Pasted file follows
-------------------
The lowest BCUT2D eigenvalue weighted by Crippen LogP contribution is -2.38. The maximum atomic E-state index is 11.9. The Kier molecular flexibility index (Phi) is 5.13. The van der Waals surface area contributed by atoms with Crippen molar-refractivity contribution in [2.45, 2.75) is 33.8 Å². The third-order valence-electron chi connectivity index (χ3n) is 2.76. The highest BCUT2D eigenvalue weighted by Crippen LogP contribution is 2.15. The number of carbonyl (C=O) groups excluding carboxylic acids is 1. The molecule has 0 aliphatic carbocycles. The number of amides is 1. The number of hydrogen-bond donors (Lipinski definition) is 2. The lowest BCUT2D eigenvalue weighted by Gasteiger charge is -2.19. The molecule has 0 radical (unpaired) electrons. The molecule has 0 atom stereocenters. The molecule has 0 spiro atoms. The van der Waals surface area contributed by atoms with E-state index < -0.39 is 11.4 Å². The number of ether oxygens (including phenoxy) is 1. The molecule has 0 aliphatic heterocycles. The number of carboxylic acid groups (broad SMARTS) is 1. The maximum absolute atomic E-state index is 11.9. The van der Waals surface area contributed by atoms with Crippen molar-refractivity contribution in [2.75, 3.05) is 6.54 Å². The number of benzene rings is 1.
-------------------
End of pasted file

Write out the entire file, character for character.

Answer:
The lowest BCUT2D eigenvalue weighted by Crippen LogP contribution is -2.38. The maximum atomic E-state index is 11.9. The Kier molecular flexibility index (Phi) is 5.13. The van der Waals surface area contributed by atoms with Crippen molar-refractivity contribution in [2.45, 2.75) is 33.8 Å². The third-order valence-electron chi connectivity index (χ3n) is 2.76. The highest BCUT2D eigenvalue weighted by Crippen LogP contribution is 2.15. The number of carbonyl (C=O) groups excluding carboxylic acids is 1. The molecule has 0 aliphatic carbocycles. The number of amides is 1. The number of hydrogen-bond donors (Lipinski definition) is 2. The lowest BCUT2D eigenvalue weighted by Gasteiger charge is -2.19. The molecule has 0 radical (unpaired) electrons. The molecule has 0 atom stereocenters. The molecule has 0 spiro atoms. The van der Waals surface area contributed by atoms with E-state index < -0.39 is 11.4 Å². The number of ether oxygens (including phenoxy) is 1. The molecule has 0 aliphatic heterocycles. The number of carboxylic acid groups (broad SMARTS) is 1. The maximum absolute atomic E-state index is 11.9. The van der Waals surface area contributed by atoms with Crippen molar-refractivity contribution in [2.75, 3.05) is 6.54 Å². The number of benzene rings is 1.